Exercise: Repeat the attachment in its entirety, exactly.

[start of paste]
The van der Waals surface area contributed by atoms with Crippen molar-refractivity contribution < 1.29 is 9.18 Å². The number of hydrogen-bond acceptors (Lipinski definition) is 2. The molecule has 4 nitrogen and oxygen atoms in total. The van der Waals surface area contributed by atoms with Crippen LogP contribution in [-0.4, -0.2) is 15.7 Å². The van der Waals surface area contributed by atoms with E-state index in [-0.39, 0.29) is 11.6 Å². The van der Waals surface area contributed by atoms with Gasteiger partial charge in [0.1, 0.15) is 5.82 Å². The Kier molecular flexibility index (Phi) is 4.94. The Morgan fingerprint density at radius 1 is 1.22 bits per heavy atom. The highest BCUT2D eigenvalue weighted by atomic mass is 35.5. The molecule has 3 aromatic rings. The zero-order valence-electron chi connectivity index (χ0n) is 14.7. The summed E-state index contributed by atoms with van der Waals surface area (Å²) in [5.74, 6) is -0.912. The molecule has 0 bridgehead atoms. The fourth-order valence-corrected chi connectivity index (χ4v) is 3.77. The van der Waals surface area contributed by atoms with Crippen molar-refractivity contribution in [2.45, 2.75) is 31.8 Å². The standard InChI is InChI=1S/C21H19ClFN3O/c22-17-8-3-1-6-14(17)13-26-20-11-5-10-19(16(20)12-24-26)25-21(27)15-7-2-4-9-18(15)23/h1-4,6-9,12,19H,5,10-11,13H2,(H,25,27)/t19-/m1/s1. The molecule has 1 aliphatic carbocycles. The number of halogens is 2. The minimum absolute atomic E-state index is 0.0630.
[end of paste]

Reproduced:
The van der Waals surface area contributed by atoms with Crippen molar-refractivity contribution < 1.29 is 9.18 Å². The number of hydrogen-bond acceptors (Lipinski definition) is 2. The molecule has 4 nitrogen and oxygen atoms in total. The van der Waals surface area contributed by atoms with Crippen LogP contribution in [-0.4, -0.2) is 15.7 Å². The van der Waals surface area contributed by atoms with E-state index in [-0.39, 0.29) is 11.6 Å². The van der Waals surface area contributed by atoms with Gasteiger partial charge in [0.1, 0.15) is 5.82 Å². The Kier molecular flexibility index (Phi) is 4.94. The Morgan fingerprint density at radius 1 is 1.22 bits per heavy atom. The highest BCUT2D eigenvalue weighted by atomic mass is 35.5. The molecule has 3 aromatic rings. The zero-order valence-electron chi connectivity index (χ0n) is 14.7. The summed E-state index contributed by atoms with van der Waals surface area (Å²) in [5.74, 6) is -0.912. The molecule has 0 bridgehead atoms. The fourth-order valence-corrected chi connectivity index (χ4v) is 3.77. The van der Waals surface area contributed by atoms with Crippen molar-refractivity contribution in [2.45, 2.75) is 31.8 Å². The standard InChI is InChI=1S/C21H19ClFN3O/c22-17-8-3-1-6-14(17)13-26-20-11-5-10-19(16(20)12-24-26)25-21(27)15-7-2-4-9-18(15)23/h1-4,6-9,12,19H,5,10-11,13H2,(H,25,27)/t19-/m1/s1. The molecule has 1 aliphatic carbocycles. The number of halogens is 2. The minimum absolute atomic E-state index is 0.0630.